Big boys, fat cats, "as long as they let me"—it all comes across as fairly by-the-numbers sales shtick from a veteran salesman, but to his credit, he’s been banging this same drum since his days as a Smart Money columnist in the mid-90s, and unlike a lot of personal finance gurus Cramer doesn’t offer expensive courses in financial miracles or prepaid credit cards. (TheStreet.com does offer paid membership tiers, but they don’t depend exclusively on Jim Cramer’s contribution.)
Of course, sometimes he does offer tips, but these aren’t meant to be the reason you tune in. "I have my opinions about stocks and I happily share them. But all of that is ancillary to educating you about the market."
Ultimately, Cramer is still an insider with an insider’s understanding of how the market works, and that’s his strength. "My job is to make sure you have not just the facts, but also the rules – and those rules are always changing."
The faceless, man-made beast that can undermine all of Jim Cramer’s advice, and even his reputation, is also what he’s built a career talking about: the stock market. Everyone knows how volatile it can be, and how hard it can be to prepare for any possible event. The financial meltdown in 2008 made a lot of small time investors furious about being misled, and they demanded some accountability. Unfortunately for Cramer, his position at the top of the media landscape made him a perfect whipping boy for pundits and journalists. This probably reached its nadir when Jon Stewart came after him (video below) over some spectacularly unfortunate advice he gave to viewers back then.
Ted Bundy - Cramer covered the Ted Bundy murders during his first years as a journalist in Florida in the late 70s. Although one of the more dangerous villains on this list, the two haven’t really crossed paths in the decades since.
Claus von Bülow - Cramer worked on a team with Alan Dershowitz to help Claus von Bülow successfully appeal his conviction for the murder of his wife. Again, although potentially dangerous, von Bülow is really from Cramer’s old life before he entered the world of investing.
The Apartment Robbers Gang (cast varies) - While writing for the Los Angeles Herald-Examiner, Cramer’s apartment was robbed three times. Eventually, he was left with nothing, at which point he bought a gun and lived out of his car. Shortly thereafter, he moved back east and enrolled at Harvard Law School.
Jon Stewart - On the surface, Stewart teased Cramer for his theatrical approach to investing. But behind the jokes, Stewart publicly held Cramer and those like him accountable for misleading the public about the health of the marketplace, especially in the days before the crash. Although this is old news today, it’s hard not to think that the financial meltdown plus Stewart’s relentless character attacks on Cramer took a toll on the man’s professional legacy.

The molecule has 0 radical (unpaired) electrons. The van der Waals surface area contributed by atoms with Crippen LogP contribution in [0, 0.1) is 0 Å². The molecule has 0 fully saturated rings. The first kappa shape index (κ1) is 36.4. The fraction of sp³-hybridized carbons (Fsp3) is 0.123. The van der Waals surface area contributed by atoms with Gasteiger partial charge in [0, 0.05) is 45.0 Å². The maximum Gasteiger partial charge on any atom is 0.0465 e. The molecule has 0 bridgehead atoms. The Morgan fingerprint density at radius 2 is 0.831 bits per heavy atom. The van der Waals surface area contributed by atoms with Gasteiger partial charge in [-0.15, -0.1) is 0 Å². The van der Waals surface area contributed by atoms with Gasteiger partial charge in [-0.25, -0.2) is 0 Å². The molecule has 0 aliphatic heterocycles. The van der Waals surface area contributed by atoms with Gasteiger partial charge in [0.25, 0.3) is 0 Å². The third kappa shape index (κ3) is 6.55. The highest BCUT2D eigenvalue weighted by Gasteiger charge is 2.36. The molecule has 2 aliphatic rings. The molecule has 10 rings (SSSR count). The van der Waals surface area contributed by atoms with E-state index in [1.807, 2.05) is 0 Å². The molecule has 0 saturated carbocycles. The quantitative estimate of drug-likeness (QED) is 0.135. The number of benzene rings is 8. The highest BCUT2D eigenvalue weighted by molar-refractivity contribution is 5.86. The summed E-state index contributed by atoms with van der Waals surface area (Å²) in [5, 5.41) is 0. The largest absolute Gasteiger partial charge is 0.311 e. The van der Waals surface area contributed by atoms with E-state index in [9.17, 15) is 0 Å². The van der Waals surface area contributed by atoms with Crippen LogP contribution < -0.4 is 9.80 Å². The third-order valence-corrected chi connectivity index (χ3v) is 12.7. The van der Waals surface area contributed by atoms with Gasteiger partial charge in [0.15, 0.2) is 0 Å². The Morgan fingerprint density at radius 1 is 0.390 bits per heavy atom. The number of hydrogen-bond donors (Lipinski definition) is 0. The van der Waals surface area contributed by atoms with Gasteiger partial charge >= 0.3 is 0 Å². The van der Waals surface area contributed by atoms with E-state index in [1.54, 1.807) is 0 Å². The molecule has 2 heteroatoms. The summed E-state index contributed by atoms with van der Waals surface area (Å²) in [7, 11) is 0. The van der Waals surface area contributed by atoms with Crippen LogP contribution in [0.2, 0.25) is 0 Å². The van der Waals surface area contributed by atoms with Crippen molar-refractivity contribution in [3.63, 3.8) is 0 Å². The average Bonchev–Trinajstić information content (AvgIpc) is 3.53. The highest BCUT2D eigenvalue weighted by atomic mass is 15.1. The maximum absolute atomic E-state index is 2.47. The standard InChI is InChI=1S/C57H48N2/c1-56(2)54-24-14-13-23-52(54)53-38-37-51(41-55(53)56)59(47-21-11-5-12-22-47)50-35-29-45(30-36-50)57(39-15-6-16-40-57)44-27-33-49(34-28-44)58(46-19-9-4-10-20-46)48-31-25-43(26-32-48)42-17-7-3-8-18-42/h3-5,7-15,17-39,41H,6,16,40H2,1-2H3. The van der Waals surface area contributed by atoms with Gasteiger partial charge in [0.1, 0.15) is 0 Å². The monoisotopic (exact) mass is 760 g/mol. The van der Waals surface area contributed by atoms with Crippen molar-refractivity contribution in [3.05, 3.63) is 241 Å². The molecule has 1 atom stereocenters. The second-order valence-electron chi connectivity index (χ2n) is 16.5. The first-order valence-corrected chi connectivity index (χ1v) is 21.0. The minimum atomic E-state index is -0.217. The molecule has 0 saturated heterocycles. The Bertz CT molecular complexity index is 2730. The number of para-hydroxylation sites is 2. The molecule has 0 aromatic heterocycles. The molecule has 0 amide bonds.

Insiders - On the Mad Money About page, Cramer makes an impassioned argument for how insiders are making it impossible for regular investors to thrive. "Nobody on the inside wants you to know this stuff. They don't want you to be empowered because it makes it harder for them to game the system."
Cramer thinks that fund managers and institutional money managers don’t play fair. They know all the rules, and they have huge amounts of cash to play with, and they use both of these things to manipulate the market for their own gain. A small-time investor just getting started doesn’t have a chance, especially if she follows the old-fashioned "buy and hold" strategy offered to beginners.
"Like it or not," Cramer writes, "When you invest, you're sitting down to play a game of Monopoly against a bunch of major, big-shot money managers." He wants to make sure you understand the underlying rules of the game, and that you know when the rules change so that you can adapt.
The government - Cramer doesn’t think the current administration does a good job with our economy. But guess what? He also didn’t ‘think the previous administration did a good job. In general, Cramer thinks our recent run of politicians haven’t been great for the economy.
Like every good superhero of personal finance, Jim Cramer is always there, one way or another, whenever you need him.The easiest way to find Jim Cramer is to tune in to CNBC every Monday through Friday. If you're a morning person, check out Squawk on the Street each weekday at 9am ET, where Cramer and a handful of other CNBC commentators cover the day's market performance from the floor of the New York Stock Exchange. If you're an after-work viewer, check out the show that made him famous, Mad Money, every weekday at 6pm or 7pm ET (CNBC lists different times on its website).If you miss his show, you can still listen the day after via podcast (check iTunes) or online at Stitcher.Or you can visit the Cramer side of TheStreet day or night for fresh recaps of the most recent market performance.Jim Cramer has published 7 books over the past couple of decades, and there are specific titles you should start with depending on what you want to know.
If you want more insight into his hedge fund days of the 80s and 90s, and learn what it was like to spend every waking moment working the market to earn more money, try his 2002 memoir Confessions of a Street Addict. If you want a good intro to the stock market that's an easy read, give his 2006 Jim Cramer's Real Money: Sane Investing in an Insane World a try. For a more current take on the market and how it's been transformed over the past decade by things like trading bots and hard to understand algorithms, read his more subdued but still straightforward 2014 book, Jim Cramer's Get Rich Carefully.If you don't want to buy a book and can't find them at your library, there are also some free ebooks (which could be more like pamphlets, let's be honest) available through his website TheStreet.com. To get them, you'll have to sign up to their newsletter list.
If you want more exclusive access to Cramer's insights as well as those of other financial experts, TheStreet.com offers a dozen or so different membership programs to choose from. Real Money ($3/week) and Real Money Pro ($16/week) are your best bets.
You can follow Jim Cramer on Facebook and on Instagram. On Twitter, you can find the real Jim Cramer at @jimcramer. CNBC's official Twitter account for the show, @madmoneyoncnbc, probably isn't authored by Cramer, but it's a good way to find out what will be on the next episode.